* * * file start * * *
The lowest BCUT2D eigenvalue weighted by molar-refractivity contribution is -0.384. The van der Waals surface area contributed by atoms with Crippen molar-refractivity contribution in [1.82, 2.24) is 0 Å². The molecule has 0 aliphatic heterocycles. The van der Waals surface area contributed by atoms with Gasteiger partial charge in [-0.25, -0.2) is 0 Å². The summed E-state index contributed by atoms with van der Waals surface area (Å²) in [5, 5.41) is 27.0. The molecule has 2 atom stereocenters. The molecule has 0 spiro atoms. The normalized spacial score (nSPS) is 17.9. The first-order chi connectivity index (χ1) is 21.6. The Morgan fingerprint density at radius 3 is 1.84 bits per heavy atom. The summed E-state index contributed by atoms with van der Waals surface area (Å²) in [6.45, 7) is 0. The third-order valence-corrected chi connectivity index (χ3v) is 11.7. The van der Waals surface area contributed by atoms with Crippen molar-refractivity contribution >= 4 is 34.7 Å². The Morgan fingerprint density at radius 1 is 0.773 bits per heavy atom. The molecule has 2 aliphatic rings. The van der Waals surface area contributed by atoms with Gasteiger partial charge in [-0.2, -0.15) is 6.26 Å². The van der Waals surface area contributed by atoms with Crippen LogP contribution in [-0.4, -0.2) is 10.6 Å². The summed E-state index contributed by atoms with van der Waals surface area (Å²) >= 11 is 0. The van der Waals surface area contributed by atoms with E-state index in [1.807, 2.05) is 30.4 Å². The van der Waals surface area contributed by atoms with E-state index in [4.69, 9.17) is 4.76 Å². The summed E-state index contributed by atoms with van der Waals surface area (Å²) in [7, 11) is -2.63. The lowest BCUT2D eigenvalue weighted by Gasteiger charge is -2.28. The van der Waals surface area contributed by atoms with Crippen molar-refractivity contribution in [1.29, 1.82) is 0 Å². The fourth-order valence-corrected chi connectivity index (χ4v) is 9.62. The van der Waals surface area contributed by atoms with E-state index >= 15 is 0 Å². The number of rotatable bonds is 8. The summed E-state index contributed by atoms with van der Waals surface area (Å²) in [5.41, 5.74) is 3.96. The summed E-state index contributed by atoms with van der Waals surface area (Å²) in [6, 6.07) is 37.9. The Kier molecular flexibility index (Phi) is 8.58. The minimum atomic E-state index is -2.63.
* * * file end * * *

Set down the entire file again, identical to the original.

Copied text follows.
The lowest BCUT2D eigenvalue weighted by molar-refractivity contribution is -0.384. The van der Waals surface area contributed by atoms with Crippen molar-refractivity contribution in [1.82, 2.24) is 0 Å². The molecule has 0 aliphatic heterocycles. The van der Waals surface area contributed by atoms with Gasteiger partial charge in [-0.25, -0.2) is 0 Å². The summed E-state index contributed by atoms with van der Waals surface area (Å²) in [5, 5.41) is 27.0. The molecule has 2 atom stereocenters. The molecule has 0 spiro atoms. The normalized spacial score (nSPS) is 17.9. The first-order chi connectivity index (χ1) is 21.6. The Morgan fingerprint density at radius 3 is 1.84 bits per heavy atom. The summed E-state index contributed by atoms with van der Waals surface area (Å²) in [6.45, 7) is 0. The third-order valence-corrected chi connectivity index (χ3v) is 11.7. The van der Waals surface area contributed by atoms with Crippen molar-refractivity contribution >= 4 is 34.7 Å². The Morgan fingerprint density at radius 1 is 0.773 bits per heavy atom. The molecule has 2 aliphatic rings. The van der Waals surface area contributed by atoms with Gasteiger partial charge in [-0.2, -0.15) is 6.26 Å². The van der Waals surface area contributed by atoms with Crippen LogP contribution in [-0.4, -0.2) is 10.6 Å². The summed E-state index contributed by atoms with van der Waals surface area (Å²) >= 11 is 0. The van der Waals surface area contributed by atoms with E-state index in [1.807, 2.05) is 30.4 Å². The van der Waals surface area contributed by atoms with E-state index in [4.69, 9.17) is 4.76 Å². The summed E-state index contributed by atoms with van der Waals surface area (Å²) in [7, 11) is -2.63. The lowest BCUT2D eigenvalue weighted by Gasteiger charge is -2.28. The van der Waals surface area contributed by atoms with Crippen molar-refractivity contribution in [1.29, 1.82) is 0 Å². The fourth-order valence-corrected chi connectivity index (χ4v) is 9.62. The van der Waals surface area contributed by atoms with E-state index >= 15 is 0 Å². The number of rotatable bonds is 8. The summed E-state index contributed by atoms with van der Waals surface area (Å²) in [5.41, 5.74) is 3.96. The summed E-state index contributed by atoms with van der Waals surface area (Å²) in [6, 6.07) is 37.9. The Kier molecular flexibility index (Phi) is 8.58. The minimum atomic E-state index is -2.63.